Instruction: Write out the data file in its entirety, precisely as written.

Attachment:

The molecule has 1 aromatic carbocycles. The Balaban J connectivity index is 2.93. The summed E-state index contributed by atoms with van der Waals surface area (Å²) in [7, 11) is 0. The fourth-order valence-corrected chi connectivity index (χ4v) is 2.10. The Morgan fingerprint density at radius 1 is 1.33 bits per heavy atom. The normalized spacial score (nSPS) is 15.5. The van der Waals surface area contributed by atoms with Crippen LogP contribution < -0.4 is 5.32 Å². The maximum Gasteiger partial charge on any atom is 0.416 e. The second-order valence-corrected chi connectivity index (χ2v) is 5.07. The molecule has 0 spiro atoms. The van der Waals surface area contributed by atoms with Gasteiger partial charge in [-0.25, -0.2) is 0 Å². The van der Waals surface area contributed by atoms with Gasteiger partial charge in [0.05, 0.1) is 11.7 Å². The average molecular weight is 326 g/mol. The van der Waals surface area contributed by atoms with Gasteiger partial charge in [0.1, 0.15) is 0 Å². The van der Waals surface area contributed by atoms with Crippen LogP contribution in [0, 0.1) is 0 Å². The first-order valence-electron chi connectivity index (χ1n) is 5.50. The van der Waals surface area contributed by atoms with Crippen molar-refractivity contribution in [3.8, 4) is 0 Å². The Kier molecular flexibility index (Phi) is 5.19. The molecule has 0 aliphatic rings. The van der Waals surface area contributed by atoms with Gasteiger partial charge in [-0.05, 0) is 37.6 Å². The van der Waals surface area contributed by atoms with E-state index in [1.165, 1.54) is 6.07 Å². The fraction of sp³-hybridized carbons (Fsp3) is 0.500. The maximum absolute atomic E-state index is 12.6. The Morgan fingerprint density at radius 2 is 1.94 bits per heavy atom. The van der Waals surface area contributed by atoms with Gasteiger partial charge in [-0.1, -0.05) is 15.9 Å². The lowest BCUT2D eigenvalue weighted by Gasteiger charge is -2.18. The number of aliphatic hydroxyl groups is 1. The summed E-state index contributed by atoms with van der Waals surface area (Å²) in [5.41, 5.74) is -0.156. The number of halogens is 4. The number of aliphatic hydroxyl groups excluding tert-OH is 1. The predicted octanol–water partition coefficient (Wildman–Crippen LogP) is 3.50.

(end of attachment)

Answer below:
The molecule has 1 aromatic carbocycles. The Balaban J connectivity index is 2.93. The summed E-state index contributed by atoms with van der Waals surface area (Å²) in [7, 11) is 0. The fourth-order valence-corrected chi connectivity index (χ4v) is 2.10. The Morgan fingerprint density at radius 1 is 1.33 bits per heavy atom. The normalized spacial score (nSPS) is 15.5. The van der Waals surface area contributed by atoms with Crippen LogP contribution < -0.4 is 5.32 Å². The maximum Gasteiger partial charge on any atom is 0.416 e. The second-order valence-corrected chi connectivity index (χ2v) is 5.07. The molecule has 0 spiro atoms. The van der Waals surface area contributed by atoms with Gasteiger partial charge in [-0.25, -0.2) is 0 Å². The van der Waals surface area contributed by atoms with Gasteiger partial charge in [0.05, 0.1) is 11.7 Å². The average molecular weight is 326 g/mol. The van der Waals surface area contributed by atoms with Gasteiger partial charge in [0.1, 0.15) is 0 Å². The van der Waals surface area contributed by atoms with Crippen LogP contribution in [0, 0.1) is 0 Å². The first-order valence-electron chi connectivity index (χ1n) is 5.50. The van der Waals surface area contributed by atoms with Crippen molar-refractivity contribution in [3.8, 4) is 0 Å². The Kier molecular flexibility index (Phi) is 5.19. The molecule has 0 aliphatic rings. The van der Waals surface area contributed by atoms with Gasteiger partial charge in [-0.05, 0) is 37.6 Å². The van der Waals surface area contributed by atoms with E-state index in [1.165, 1.54) is 6.07 Å². The fraction of sp³-hybridized carbons (Fsp3) is 0.500. The maximum absolute atomic E-state index is 12.6. The Morgan fingerprint density at radius 2 is 1.94 bits per heavy atom. The van der Waals surface area contributed by atoms with Gasteiger partial charge in [-0.1, -0.05) is 15.9 Å². The lowest BCUT2D eigenvalue weighted by Gasteiger charge is -2.18. The number of aliphatic hydroxyl groups is 1. The summed E-state index contributed by atoms with van der Waals surface area (Å²) in [5.41, 5.74) is -0.156. The number of halogens is 4. The number of aliphatic hydroxyl groups excluding tert-OH is 1. The predicted octanol–water partition coefficient (Wildman–Crippen LogP) is 3.50.